State and local politicians and stakeholders for abortion rights reacted quickly late Monday to news that a draft opinion reportedly had been circulated among justices on the U.S. Supreme Court that would overturn abortion rights secured in the landmark Roe v. Wade case.
Democratic Gov. J.B. Pritzker immediately took to Twitter, writing, “Hell no! In Illinois, we trust women. We cannot let their most profound and personal rights be violated.”
Later, Pritzker said, “Let me be clear: this has always been the GOP’s ultimate goal. For a party that claims to be about freedom, Republicans can’t wait to deprive millions of women the right to choose. As long as I’m governor, Illinois will stay a beacon for reproductive freedom. We won’t go back.”
The draft opinion, obtained and published by Politico, reported showed a majority of justices supported reversing the 1973 case earlier this year. The leak of such a document itself would be a rarest of occurrences at the level of the nation’s highest court.
Colleen Connell, the ACLU of Illinois’ executive director called it “extremely rare and extraordinary for a draft Supreme Court decision to be leaked. If this decision is supported by five justices, the Court will permit limits on the ability of millions of Americans to make the most fundamental decisions about their lives — including whether or when to have a child, who to love and who to marry.”
U.S. Sen. Tammy Duckworth, a Democrat, said on Twitter that “this is not final and the far-right Supreme Court majority will not have the last word. The American people will.”
“Tonight, it’s important we get loud, organize and demand action from the Senate,” Duckworth wrote. “Retweet if you agree it’s time to protect Roe v. Wade NOW.”
Mayor Lori Lightfoot also took to social media to voice her displeasure.
“What we’re seeing tonight on Roe v. Wade is a horrendous attack on our fundamental right to choose, and we will fight against it with everything we’ve got,” Lightfoot tweeted. “You have my word: I will do everything I can to guarantee your right to an abortion.”
Lightfoot extended her comments in a statement, saying Roe v. Wade was a landmark decision that “has paved the way for women in need of reproductive care to access safe abortions for decades and importantly, decide for themselves the circumstances under which they chose to bear children. If this draft opinion becomes the law of the land, women and their families will suffer, needlessly.”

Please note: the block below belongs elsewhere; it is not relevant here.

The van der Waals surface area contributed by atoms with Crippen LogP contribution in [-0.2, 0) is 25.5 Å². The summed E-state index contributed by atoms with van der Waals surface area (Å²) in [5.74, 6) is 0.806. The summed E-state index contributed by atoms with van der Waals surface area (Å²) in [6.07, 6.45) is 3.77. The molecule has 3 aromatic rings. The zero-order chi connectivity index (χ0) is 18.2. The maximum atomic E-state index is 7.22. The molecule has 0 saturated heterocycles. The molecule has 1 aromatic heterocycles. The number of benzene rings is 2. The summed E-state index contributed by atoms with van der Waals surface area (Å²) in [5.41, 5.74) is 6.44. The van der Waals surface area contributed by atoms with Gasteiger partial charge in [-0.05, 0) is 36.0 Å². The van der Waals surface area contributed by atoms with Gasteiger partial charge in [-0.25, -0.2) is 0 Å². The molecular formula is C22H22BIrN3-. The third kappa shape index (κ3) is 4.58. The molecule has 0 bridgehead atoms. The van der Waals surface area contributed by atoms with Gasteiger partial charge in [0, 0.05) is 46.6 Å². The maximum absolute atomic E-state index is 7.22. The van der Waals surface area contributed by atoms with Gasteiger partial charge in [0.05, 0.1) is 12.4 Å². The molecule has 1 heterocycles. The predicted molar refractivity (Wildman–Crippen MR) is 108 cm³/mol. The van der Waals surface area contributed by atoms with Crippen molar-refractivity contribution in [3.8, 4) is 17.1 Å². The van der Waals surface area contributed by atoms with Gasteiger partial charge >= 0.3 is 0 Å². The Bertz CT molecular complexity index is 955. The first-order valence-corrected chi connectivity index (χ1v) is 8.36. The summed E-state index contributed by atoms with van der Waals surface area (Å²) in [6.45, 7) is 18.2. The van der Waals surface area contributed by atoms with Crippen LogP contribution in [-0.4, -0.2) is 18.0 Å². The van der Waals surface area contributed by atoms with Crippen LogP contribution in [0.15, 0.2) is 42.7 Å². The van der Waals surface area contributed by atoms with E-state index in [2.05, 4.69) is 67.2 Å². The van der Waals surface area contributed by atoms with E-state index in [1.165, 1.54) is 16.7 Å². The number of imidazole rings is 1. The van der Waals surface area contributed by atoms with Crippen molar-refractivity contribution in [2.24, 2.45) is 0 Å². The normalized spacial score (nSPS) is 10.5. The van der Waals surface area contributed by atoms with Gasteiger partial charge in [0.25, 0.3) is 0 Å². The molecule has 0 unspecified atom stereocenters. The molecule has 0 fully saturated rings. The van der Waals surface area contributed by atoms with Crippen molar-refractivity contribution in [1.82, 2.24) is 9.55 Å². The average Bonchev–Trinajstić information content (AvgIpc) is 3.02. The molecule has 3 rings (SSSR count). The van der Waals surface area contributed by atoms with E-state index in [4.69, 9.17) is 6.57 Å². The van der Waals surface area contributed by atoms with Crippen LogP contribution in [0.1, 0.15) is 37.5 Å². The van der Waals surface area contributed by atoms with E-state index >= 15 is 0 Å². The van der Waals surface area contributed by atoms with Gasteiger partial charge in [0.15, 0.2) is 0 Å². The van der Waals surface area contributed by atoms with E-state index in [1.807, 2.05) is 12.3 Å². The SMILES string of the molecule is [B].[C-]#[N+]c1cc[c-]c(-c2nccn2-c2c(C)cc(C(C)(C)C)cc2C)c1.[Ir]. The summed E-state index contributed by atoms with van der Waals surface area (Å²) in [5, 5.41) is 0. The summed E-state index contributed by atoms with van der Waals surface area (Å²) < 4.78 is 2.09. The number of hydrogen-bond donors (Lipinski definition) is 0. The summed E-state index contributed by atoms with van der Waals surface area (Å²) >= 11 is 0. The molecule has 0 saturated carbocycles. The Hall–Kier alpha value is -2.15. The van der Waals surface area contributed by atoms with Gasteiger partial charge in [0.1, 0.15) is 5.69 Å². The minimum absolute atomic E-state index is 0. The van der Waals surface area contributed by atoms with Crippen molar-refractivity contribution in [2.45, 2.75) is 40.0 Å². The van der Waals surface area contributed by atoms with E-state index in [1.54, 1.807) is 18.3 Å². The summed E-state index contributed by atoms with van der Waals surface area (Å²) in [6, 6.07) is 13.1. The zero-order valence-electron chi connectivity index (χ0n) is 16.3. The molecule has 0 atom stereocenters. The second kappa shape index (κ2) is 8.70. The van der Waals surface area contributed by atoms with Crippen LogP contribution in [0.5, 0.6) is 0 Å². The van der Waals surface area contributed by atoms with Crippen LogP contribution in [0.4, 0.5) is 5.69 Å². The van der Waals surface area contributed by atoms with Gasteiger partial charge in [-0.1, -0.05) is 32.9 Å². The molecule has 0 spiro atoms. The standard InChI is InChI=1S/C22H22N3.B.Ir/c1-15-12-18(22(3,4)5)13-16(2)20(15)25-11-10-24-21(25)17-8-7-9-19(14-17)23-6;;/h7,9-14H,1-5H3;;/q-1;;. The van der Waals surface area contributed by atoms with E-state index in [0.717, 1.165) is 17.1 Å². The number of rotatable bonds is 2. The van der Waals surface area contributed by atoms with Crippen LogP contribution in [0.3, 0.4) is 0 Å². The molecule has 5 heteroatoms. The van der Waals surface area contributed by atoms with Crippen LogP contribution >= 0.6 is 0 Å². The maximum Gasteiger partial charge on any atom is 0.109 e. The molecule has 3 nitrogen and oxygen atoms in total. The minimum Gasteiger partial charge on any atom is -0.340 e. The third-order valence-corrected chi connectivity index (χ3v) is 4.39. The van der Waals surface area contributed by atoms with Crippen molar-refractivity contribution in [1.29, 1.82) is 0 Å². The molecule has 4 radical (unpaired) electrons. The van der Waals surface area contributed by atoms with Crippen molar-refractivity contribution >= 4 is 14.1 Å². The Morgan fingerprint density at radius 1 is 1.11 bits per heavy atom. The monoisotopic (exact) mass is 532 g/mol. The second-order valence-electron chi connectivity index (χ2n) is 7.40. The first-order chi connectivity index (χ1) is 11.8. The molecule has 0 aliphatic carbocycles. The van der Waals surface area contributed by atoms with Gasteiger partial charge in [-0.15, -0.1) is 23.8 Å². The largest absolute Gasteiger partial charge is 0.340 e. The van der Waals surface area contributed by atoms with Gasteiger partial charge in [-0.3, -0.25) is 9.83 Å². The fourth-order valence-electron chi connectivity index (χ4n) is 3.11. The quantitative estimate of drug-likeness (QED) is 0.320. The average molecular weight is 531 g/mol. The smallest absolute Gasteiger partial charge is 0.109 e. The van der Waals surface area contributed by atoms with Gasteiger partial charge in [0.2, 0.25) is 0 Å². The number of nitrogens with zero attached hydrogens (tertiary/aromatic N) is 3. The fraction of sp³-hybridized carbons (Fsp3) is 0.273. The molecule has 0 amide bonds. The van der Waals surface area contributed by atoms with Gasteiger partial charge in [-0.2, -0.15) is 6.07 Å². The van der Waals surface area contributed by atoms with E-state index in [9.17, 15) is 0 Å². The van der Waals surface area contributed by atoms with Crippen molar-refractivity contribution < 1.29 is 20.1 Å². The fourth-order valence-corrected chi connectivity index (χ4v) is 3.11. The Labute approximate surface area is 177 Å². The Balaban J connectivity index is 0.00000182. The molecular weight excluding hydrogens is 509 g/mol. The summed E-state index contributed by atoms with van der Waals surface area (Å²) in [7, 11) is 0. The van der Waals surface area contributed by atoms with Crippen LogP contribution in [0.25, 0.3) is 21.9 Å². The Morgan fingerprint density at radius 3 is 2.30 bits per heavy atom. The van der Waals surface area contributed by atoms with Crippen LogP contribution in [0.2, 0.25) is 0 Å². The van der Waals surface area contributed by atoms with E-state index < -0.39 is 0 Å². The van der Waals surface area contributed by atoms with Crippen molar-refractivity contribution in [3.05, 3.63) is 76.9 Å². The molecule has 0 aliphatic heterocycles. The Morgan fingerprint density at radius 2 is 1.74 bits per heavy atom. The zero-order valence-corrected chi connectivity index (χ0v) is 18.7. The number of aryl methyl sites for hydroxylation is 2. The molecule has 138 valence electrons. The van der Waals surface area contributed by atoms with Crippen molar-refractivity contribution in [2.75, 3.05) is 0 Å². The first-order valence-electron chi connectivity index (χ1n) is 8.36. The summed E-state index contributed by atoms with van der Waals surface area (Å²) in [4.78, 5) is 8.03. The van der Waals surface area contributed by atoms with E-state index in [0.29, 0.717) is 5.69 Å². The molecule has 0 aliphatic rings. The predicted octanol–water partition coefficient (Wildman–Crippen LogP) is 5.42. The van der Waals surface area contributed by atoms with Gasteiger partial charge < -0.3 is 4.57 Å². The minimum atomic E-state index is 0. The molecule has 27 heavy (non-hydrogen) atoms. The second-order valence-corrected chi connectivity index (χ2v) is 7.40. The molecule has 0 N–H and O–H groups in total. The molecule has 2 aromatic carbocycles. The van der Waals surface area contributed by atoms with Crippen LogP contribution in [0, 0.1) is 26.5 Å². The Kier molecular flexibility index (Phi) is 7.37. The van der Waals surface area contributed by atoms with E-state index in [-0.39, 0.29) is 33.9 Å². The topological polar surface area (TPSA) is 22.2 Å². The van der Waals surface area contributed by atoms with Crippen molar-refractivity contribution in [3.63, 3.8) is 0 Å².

Lightfoot goes on to say that the decision to reverse Roe v. Wade “will establish a precedent for gutting the legal underpinnings used to protect against gender-based discrimination overall including women’s rights, trans rights, immigrant rights, and of course, the right to same-sex and interracial marriage.”
“Chicago will continue to be a haven for those seeking access to the full range of safe reproductive care,” Lightfoot said. “We will also continue to fight in Chicago to protect the right to choose and will not stop fighting to protect this right in our surrounding counties and states. Do not let this setback be a lasting defeat. “
Cook County Board President Toni Preckwinkle also posted a statement on Twitter, emphasizing how this is especially “devastating … for the low income Black and Brown women who will be disproportionately impacted.”
Amy Gehrke, the executive director of Illinois Right to Life, said she had just learned of the Politico report minutes before receiving a call from a Tribune reporter.
”My initial reaction is that this is absolutely despicable and shows that abortion activists will stop at absolutely nothing to protect Roe v. Wade,” Gehrke said.